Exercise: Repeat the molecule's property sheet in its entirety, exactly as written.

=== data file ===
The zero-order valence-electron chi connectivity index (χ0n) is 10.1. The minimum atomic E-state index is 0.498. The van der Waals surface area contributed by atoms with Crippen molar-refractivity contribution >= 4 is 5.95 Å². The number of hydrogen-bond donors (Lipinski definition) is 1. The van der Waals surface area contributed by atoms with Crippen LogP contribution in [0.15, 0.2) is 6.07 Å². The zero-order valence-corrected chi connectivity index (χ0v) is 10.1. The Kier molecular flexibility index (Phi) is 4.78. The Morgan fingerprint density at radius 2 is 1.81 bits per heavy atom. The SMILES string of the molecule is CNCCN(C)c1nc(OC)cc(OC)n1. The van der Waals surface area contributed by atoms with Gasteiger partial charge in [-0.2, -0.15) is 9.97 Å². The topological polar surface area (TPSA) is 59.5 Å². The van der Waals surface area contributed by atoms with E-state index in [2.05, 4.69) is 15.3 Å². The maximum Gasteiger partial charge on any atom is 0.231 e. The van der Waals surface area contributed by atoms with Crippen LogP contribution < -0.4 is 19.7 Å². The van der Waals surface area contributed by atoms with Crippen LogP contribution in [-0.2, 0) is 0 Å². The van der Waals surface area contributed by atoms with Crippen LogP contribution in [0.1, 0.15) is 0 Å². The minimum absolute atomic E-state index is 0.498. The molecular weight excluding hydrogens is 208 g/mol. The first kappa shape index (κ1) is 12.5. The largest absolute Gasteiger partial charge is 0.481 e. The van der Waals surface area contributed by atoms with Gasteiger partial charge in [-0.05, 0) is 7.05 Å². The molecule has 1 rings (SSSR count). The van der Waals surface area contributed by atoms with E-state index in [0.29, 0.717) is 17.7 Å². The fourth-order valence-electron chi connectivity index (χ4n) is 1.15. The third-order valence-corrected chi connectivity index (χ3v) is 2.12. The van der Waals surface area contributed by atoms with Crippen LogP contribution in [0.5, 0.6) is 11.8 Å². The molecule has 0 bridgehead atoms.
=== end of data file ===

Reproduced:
The zero-order valence-electron chi connectivity index (χ0n) is 10.1. The minimum atomic E-state index is 0.498. The van der Waals surface area contributed by atoms with Crippen molar-refractivity contribution >= 4 is 5.95 Å². The number of hydrogen-bond donors (Lipinski definition) is 1. The van der Waals surface area contributed by atoms with Crippen LogP contribution in [0.15, 0.2) is 6.07 Å². The zero-order valence-corrected chi connectivity index (χ0v) is 10.1. The Kier molecular flexibility index (Phi) is 4.78. The Morgan fingerprint density at radius 2 is 1.81 bits per heavy atom. The SMILES string of the molecule is CNCCN(C)c1nc(OC)cc(OC)n1. The van der Waals surface area contributed by atoms with Gasteiger partial charge in [-0.2, -0.15) is 9.97 Å². The topological polar surface area (TPSA) is 59.5 Å². The van der Waals surface area contributed by atoms with E-state index in [2.05, 4.69) is 15.3 Å². The maximum Gasteiger partial charge on any atom is 0.231 e. The van der Waals surface area contributed by atoms with Crippen LogP contribution < -0.4 is 19.7 Å². The van der Waals surface area contributed by atoms with Crippen LogP contribution in [-0.2, 0) is 0 Å². The van der Waals surface area contributed by atoms with Crippen LogP contribution in [0.1, 0.15) is 0 Å². The minimum absolute atomic E-state index is 0.498. The molecular weight excluding hydrogens is 208 g/mol. The first kappa shape index (κ1) is 12.5. The largest absolute Gasteiger partial charge is 0.481 e. The van der Waals surface area contributed by atoms with Gasteiger partial charge in [-0.05, 0) is 7.05 Å². The molecule has 1 rings (SSSR count). The van der Waals surface area contributed by atoms with E-state index in [0.29, 0.717) is 17.7 Å². The fourth-order valence-electron chi connectivity index (χ4n) is 1.15. The third-order valence-corrected chi connectivity index (χ3v) is 2.12. The van der Waals surface area contributed by atoms with Crippen LogP contribution in [0.5, 0.6) is 11.8 Å². The molecule has 0 bridgehead atoms.